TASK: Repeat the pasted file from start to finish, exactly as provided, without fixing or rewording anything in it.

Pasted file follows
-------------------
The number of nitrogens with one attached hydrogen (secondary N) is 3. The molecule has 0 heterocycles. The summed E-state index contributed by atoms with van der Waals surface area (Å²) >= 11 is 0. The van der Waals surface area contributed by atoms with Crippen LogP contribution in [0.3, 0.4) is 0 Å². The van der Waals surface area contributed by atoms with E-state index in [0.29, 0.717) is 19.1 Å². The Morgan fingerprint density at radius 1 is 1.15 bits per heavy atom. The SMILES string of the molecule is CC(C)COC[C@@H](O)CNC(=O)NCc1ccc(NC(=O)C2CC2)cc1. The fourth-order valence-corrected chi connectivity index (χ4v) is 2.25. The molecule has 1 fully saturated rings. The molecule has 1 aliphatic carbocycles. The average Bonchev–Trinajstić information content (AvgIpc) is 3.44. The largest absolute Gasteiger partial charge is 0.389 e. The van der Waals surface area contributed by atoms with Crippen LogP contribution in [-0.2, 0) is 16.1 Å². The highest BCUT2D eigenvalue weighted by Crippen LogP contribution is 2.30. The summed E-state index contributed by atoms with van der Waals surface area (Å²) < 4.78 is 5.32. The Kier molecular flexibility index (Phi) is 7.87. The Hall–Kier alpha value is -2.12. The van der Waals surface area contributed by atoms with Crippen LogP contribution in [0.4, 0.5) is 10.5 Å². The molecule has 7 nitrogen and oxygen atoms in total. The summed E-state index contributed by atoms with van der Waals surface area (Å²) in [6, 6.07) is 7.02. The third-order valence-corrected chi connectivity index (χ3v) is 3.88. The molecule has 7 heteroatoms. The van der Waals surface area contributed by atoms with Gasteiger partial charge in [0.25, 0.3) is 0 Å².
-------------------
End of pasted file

The number of nitrogens with one attached hydrogen (secondary N) is 3. The molecule has 0 heterocycles. The summed E-state index contributed by atoms with van der Waals surface area (Å²) >= 11 is 0. The van der Waals surface area contributed by atoms with Crippen LogP contribution in [0.3, 0.4) is 0 Å². The van der Waals surface area contributed by atoms with E-state index in [0.29, 0.717) is 19.1 Å². The Morgan fingerprint density at radius 1 is 1.15 bits per heavy atom. The SMILES string of the molecule is CC(C)COC[C@@H](O)CNC(=O)NCc1ccc(NC(=O)C2CC2)cc1. The fourth-order valence-corrected chi connectivity index (χ4v) is 2.25. The molecule has 1 fully saturated rings. The molecule has 1 aliphatic carbocycles. The average Bonchev–Trinajstić information content (AvgIpc) is 3.44. The largest absolute Gasteiger partial charge is 0.389 e. The van der Waals surface area contributed by atoms with Crippen LogP contribution in [-0.2, 0) is 16.1 Å². The highest BCUT2D eigenvalue weighted by Crippen LogP contribution is 2.30. The summed E-state index contributed by atoms with van der Waals surface area (Å²) < 4.78 is 5.32. The Kier molecular flexibility index (Phi) is 7.87. The Hall–Kier alpha value is -2.12. The van der Waals surface area contributed by atoms with Crippen LogP contribution in [0.4, 0.5) is 10.5 Å². The molecule has 7 nitrogen and oxygen atoms in total. The summed E-state index contributed by atoms with van der Waals surface area (Å²) in [6, 6.07) is 7.02. The third-order valence-corrected chi connectivity index (χ3v) is 3.88. The molecule has 7 heteroatoms. The van der Waals surface area contributed by atoms with Gasteiger partial charge in [0.25, 0.3) is 0 Å².